- Does she seem to need to check in with him frequently?
- Has she changed how she uses social media, or has given him access to her accounts?
- Has she made changes to her social media account such as deleting friends or removing old pictures?
- Has she had unexplained bruises?
- Has she stopped spending time with many friends, even those who were once close, without a reasonable explanation?
- Does she apologize or make excuses for his actions or behavior?
- Does she seem less confident or more withdrawn?
2. A few common misconceptions:
- But he seems so nice. Abusers are often master manipulators with incredible charm, charisma, and generosity. But, behind closed doors, his behavior can completely change. Such Dr Jekyll and Mr. Hyde personality changes are common with abusers.
- If it’s that bad, wouldn’t she just leave? Leaving isn’t a simple effort. 75% of deaths from domestic violence occur after she has left. Encourage her by reaffirming her strengths so that she will find the strength to face the challenge of leaving.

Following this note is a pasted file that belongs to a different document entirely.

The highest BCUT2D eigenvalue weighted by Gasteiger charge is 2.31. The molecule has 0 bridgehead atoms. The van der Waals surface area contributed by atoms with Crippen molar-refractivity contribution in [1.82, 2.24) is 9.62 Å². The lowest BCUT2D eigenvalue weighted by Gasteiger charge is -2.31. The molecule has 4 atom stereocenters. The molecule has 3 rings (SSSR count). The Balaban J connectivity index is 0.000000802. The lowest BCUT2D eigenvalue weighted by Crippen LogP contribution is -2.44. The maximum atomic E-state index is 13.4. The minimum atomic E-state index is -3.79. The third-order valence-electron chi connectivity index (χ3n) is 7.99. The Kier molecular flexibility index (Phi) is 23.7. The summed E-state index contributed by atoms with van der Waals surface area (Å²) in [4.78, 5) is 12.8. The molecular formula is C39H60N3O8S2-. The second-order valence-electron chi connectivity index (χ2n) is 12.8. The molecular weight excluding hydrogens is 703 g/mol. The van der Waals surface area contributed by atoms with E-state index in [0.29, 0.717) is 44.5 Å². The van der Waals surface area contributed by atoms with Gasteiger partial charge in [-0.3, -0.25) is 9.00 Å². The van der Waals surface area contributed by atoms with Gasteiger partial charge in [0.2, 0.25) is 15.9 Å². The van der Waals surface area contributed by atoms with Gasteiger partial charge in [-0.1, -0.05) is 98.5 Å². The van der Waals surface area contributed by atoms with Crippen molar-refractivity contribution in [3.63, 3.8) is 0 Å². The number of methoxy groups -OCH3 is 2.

- I don’t think he’s actually hit her. Is emotional abuse that serious? Yes, it is. Domestic violence escalates over time. Emotional abuse can not only leave deep emotional scars, but it can also lead to physical violence over time.
- She’s gone back to him so I don’t need to help? I mean she’s made her choice, right? It takes the average woman eight attempts at leaving before she stays away. Emotional and financial ties can run deep. She may have doubts that she can make it on her own, or that anyone else would ever love her, or that the abuse was that bad. The psychological put-downs damage her self-esteem and denial clouds judgment of abuse. Don’t withdraw your friendship just because she’s returned. Your friendship will be even more important to her long term success.
- But my friend is a guy. Guys can’t be abuse, can they? One in Seven men will experience abuse in a relationship. Everything listed here, applies to men and women. If you suspect a male friend is in an abusive relationship, your support is equally needed!
3. What can you do to help?
- Find a safe time and place you can talk to your friend. Let her know you are worried about her safety. You may need to talk several times before she is willing to open up to you.